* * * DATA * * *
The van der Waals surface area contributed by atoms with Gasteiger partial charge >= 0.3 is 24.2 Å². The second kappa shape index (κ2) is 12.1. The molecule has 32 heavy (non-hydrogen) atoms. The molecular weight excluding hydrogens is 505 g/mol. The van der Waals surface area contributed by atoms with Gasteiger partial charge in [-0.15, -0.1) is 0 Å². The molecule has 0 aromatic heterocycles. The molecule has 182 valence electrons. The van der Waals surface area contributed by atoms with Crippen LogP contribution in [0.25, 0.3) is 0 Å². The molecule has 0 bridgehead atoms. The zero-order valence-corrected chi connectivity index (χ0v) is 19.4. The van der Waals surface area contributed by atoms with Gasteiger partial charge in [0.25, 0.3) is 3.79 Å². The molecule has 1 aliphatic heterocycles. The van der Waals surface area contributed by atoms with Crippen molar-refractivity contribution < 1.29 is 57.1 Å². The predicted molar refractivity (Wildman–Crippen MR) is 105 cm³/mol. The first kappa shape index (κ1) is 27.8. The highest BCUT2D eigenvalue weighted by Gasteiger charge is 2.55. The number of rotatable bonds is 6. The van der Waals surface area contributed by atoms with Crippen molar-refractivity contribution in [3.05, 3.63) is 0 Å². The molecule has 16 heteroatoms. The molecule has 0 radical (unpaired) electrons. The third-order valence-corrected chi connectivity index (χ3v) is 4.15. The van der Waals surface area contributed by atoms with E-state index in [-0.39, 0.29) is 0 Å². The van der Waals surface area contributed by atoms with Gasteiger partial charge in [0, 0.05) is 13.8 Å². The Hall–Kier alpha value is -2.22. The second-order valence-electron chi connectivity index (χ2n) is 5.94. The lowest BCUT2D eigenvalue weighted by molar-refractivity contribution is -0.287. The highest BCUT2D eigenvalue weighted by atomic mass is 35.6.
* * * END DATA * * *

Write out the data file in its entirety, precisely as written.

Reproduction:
The van der Waals surface area contributed by atoms with Gasteiger partial charge >= 0.3 is 24.2 Å². The second kappa shape index (κ2) is 12.1. The molecule has 32 heavy (non-hydrogen) atoms. The molecular weight excluding hydrogens is 505 g/mol. The van der Waals surface area contributed by atoms with Gasteiger partial charge in [-0.15, -0.1) is 0 Å². The molecule has 0 aromatic heterocycles. The molecule has 182 valence electrons. The van der Waals surface area contributed by atoms with Crippen LogP contribution in [0.25, 0.3) is 0 Å². The molecule has 0 bridgehead atoms. The zero-order valence-corrected chi connectivity index (χ0v) is 19.4. The van der Waals surface area contributed by atoms with Gasteiger partial charge in [0.25, 0.3) is 3.79 Å². The molecule has 1 aliphatic heterocycles. The van der Waals surface area contributed by atoms with Crippen molar-refractivity contribution < 1.29 is 57.1 Å². The predicted molar refractivity (Wildman–Crippen MR) is 105 cm³/mol. The first kappa shape index (κ1) is 27.8. The highest BCUT2D eigenvalue weighted by Gasteiger charge is 2.55. The number of rotatable bonds is 6. The van der Waals surface area contributed by atoms with Crippen molar-refractivity contribution in [3.05, 3.63) is 0 Å². The molecule has 16 heteroatoms. The molecule has 0 radical (unpaired) electrons. The third-order valence-corrected chi connectivity index (χ3v) is 4.15. The van der Waals surface area contributed by atoms with E-state index in [-0.39, 0.29) is 0 Å². The van der Waals surface area contributed by atoms with Gasteiger partial charge in [0, 0.05) is 13.8 Å². The Hall–Kier alpha value is -2.22. The second-order valence-electron chi connectivity index (χ2n) is 5.94. The lowest BCUT2D eigenvalue weighted by molar-refractivity contribution is -0.287. The highest BCUT2D eigenvalue weighted by atomic mass is 35.6.